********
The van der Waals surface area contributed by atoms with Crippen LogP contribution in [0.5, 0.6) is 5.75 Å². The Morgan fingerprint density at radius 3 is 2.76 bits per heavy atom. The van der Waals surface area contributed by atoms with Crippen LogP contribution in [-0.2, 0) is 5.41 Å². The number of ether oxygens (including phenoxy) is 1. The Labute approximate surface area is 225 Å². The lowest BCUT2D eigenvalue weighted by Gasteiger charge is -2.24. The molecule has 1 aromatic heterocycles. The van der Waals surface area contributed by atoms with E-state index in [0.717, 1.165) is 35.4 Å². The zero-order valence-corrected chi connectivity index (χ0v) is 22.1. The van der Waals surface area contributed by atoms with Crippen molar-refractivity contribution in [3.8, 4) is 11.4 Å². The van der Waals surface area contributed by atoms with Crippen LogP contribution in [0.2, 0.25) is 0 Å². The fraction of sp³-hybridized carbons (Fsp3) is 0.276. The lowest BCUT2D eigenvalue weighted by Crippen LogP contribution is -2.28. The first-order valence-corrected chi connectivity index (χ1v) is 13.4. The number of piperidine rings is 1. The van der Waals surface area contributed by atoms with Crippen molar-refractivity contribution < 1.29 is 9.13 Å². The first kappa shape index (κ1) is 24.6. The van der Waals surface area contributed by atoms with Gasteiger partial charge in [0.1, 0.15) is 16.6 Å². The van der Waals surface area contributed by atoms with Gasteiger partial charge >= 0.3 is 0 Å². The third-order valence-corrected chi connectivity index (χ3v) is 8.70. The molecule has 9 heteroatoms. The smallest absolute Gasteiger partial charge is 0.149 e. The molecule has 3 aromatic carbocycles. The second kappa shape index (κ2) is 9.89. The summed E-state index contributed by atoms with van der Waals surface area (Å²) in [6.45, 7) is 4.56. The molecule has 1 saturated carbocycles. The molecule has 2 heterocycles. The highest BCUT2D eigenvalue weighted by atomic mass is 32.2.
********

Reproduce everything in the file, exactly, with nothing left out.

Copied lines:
The van der Waals surface area contributed by atoms with Crippen LogP contribution in [0.5, 0.6) is 5.75 Å². The Morgan fingerprint density at radius 3 is 2.76 bits per heavy atom. The van der Waals surface area contributed by atoms with Crippen LogP contribution in [-0.2, 0) is 5.41 Å². The number of ether oxygens (including phenoxy) is 1. The Labute approximate surface area is 225 Å². The lowest BCUT2D eigenvalue weighted by Gasteiger charge is -2.24. The molecule has 1 aromatic heterocycles. The van der Waals surface area contributed by atoms with E-state index in [0.717, 1.165) is 35.4 Å². The zero-order valence-corrected chi connectivity index (χ0v) is 22.1. The van der Waals surface area contributed by atoms with Crippen molar-refractivity contribution in [3.8, 4) is 11.4 Å². The van der Waals surface area contributed by atoms with Crippen LogP contribution in [0.2, 0.25) is 0 Å². The fraction of sp³-hybridized carbons (Fsp3) is 0.276. The lowest BCUT2D eigenvalue weighted by Crippen LogP contribution is -2.28. The first-order valence-corrected chi connectivity index (χ1v) is 13.4. The number of piperidine rings is 1. The van der Waals surface area contributed by atoms with Crippen molar-refractivity contribution < 1.29 is 9.13 Å². The first kappa shape index (κ1) is 24.6. The van der Waals surface area contributed by atoms with Gasteiger partial charge in [0.1, 0.15) is 16.6 Å². The van der Waals surface area contributed by atoms with Gasteiger partial charge >= 0.3 is 0 Å². The third-order valence-corrected chi connectivity index (χ3v) is 8.70. The molecule has 9 heteroatoms. The smallest absolute Gasteiger partial charge is 0.149 e. The molecule has 3 aromatic carbocycles. The second kappa shape index (κ2) is 9.89. The summed E-state index contributed by atoms with van der Waals surface area (Å²) in [6.45, 7) is 4.56. The molecule has 1 saturated carbocycles. The molecule has 2 heterocycles. The highest BCUT2D eigenvalue weighted by atomic mass is 32.2.